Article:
Kirkus Reviews - Kikus Reviews

Canadian author Ostlere's first novel in verse sweeps across North American and the Indian subcontinent with a force so violent and life altering one might mistake the teen protagonists caught in the vortex of large-scale religious strife and local isolation as slightly sanitized transplants from The Thorn Birds. During the course of about six weeks in late 1984, 15-year-old Maya returns from school in her remote town near Winnipeg to find that her Hindu mother, overwrought by unbearable loneliness, has hanged herself. Maya's father, a Sikh, then decides to travel with Maya and his wife's ashes back to India, from which they had emigrated shortly before Maya's birth because their families would not accept the union of Hindu and Sikh. While in India, Indira Gandhi's assassination at the hands of her Sikh bodyguards sparks a gruesome religious massacre that separates Maya from her father and threatens to orphan her. The narrative, which, to that point, had consisted of Maya's verse diary entries, switches to that of the kind boy, Sandeep, who—in a mere month, mind you—helps Maya emerge from her post-traumatic muteness, assisting her in finding her voice, her father and, surprise: true love. Brimming with mature themes, graphic violence and page-ripping twists of plot, this over-caffeinated loosely based historical saga is for sophisticated teens at best. (Fiction/poetry. 15 & up)

Kirkus Reviews

Canadian author Ostlere's first novel in verse sweeps across North American and the Indian subcontinent with a force so violent and life altering one might mistake the teen protagonists caught in the vortex of large-scale religious strife and local isolation as slightly sanitized transplants from The Thorn Birds. During the course of about six weeks in late 1984, 15-year-old Maya returns from school in her remote town near Winnipeg to find that her Hindu mother, overwrought by unbearable loneliness, has hanged herself. Maya's father, a Sikh, then decides to travel with Maya and his wife's ashes back to India, from which they had emigrated shortly before Maya's birth because their families would not accept the union of Hindu and Sikh. While in India, Indira Gandhi's assassination at the hands of her Sikh bodyguards sparks a gruesome religious massacre that separates Maya from her father and threatens to orphan her. The narrative, which, to that point, had consisted of Maya's verse diary entries, switches to that of the kind boy, Sandeep, who—in a mere month, mind you—helps Maya emerge from her post-traumatic muteness, assisting her in finding her voice, her father and, surprise: true love. Brimming with mature themes, graphic violence and page-ripping twists of plot, this over-caffeinated loosely based historical saga is for sophisticated teens at best. (Fiction/poetry. 15 & up)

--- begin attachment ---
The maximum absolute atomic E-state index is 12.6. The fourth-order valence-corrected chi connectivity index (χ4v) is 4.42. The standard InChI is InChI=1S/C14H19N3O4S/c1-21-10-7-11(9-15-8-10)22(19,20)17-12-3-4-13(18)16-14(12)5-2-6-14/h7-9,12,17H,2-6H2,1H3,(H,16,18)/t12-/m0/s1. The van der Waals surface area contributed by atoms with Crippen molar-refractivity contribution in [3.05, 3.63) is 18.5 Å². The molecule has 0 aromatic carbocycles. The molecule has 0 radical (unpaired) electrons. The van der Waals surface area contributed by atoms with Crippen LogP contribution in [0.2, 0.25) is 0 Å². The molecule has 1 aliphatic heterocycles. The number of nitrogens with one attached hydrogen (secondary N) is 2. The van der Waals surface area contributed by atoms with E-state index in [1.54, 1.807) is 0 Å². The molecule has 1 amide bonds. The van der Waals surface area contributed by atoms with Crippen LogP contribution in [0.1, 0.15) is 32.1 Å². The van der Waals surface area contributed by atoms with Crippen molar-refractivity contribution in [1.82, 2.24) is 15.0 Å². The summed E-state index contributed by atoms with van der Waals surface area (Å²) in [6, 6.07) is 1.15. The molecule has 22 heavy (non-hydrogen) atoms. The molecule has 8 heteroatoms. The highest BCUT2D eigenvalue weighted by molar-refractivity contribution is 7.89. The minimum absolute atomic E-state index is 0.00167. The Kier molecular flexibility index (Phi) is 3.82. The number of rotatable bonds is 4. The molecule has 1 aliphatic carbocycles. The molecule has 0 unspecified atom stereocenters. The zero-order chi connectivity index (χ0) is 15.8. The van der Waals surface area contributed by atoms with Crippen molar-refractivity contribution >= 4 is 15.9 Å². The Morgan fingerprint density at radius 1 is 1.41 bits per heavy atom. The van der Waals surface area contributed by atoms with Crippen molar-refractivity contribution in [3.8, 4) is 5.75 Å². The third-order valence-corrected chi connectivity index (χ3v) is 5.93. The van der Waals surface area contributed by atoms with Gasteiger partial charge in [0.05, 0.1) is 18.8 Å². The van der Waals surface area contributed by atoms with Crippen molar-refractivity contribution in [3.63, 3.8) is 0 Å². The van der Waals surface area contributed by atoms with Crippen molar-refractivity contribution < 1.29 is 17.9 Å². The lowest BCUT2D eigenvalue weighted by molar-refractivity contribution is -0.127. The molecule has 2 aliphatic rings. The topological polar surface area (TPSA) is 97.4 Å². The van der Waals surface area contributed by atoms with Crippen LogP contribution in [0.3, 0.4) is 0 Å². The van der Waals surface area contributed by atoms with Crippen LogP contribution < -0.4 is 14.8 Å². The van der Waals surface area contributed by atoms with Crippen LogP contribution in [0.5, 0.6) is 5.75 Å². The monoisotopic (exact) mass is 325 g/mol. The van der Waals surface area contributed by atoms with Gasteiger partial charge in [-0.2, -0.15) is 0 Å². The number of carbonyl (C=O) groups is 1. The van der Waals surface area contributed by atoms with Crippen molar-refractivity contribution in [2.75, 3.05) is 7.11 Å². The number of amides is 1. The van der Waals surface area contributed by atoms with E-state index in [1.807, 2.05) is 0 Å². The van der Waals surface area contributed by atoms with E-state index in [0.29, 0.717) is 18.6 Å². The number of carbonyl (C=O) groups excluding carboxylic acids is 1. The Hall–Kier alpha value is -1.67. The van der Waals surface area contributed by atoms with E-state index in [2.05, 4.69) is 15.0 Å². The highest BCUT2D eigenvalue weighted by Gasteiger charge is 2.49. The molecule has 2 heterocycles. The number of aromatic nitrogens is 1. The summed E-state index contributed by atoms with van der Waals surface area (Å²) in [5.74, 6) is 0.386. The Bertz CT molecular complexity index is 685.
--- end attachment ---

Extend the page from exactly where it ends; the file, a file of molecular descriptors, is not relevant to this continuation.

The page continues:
Product Details

ISBN-13:
9781595143846
Publisher:
Penguin Young Readers Group
Publication date:
01/05/2012
Pages:
544
Sales rank:
1,215,371
Product dimensions:
5.50(w) x 8.20(h) x 1.20(d)
Age Range:
12 Years

Meet the Author

Cathy Ostlere (www.cathyostlere.com) is the author of Lost: A Memoir, which was short-listed for the 2009 Edna Staebler Award for Creative Non-Fiction. She lives in Calgary, Alberta. Karma is her first novel for young adults.

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Karma 4.3 out of 5 based on 0 ratings. 6 reviews.
Marcie77 More than 1 year ago
Karma is defined as action, seen as bringing upon oneself inevitable results, good or bad, either in this life or in reincarnation. This is the main theme woven throughout this novel. The main part of this story takes place during the riots that broke out after Indria Gahndi is gunned down in 1984. Maya is the main character in this novel. She writes down the unfolding of these horrific events in her diary. The riots are between the Hindus and Sikh. The turmoil between these two religious groups results in bloodshed and senseless killings. The background controversy in this story is significant because it's also an internal conflict raging inside Maya. Her father is Hindu and her mother is Sikh. Her parents love each other but cannot escape their difference in beliefs. Maya feels torn between them. She doesn't quite fit in anywhere. Maya's character is very interesting. She starts out as an average teenage girl. Maya's world is thrown into turmoil and she must overcome heart wrenching obstacles to find her way. Her journey into India is one of self discovery and forgiveness. Maya has to choose her path or it will be chosen for her. When Maya looses her voice her story is told through the eyes of Sandeep. Sandeep watches over Maya as a favor to his sister. He is intrigued and enthralled by Maya. His sister thinks that Sandeep can be the one person who can lure Maya from her internal prison. In a way Sandeep and Maya's stories are similar. They are both trying to find out where they belong. I liked Sandeep's character a lot. He's is funny and charming. I really enjoyed reading about him. Overall I thought this story was fantastic. Even though this book is over 500 pages it's very fast paced. It only took me a few days to read it. Cathy Ostlere did a great job with this novel. I experienced a lot of emotions while reading Kharma. It's funny how a few words can say so much sometimes. This novel is written in beautifully constructed verse. It is a must read.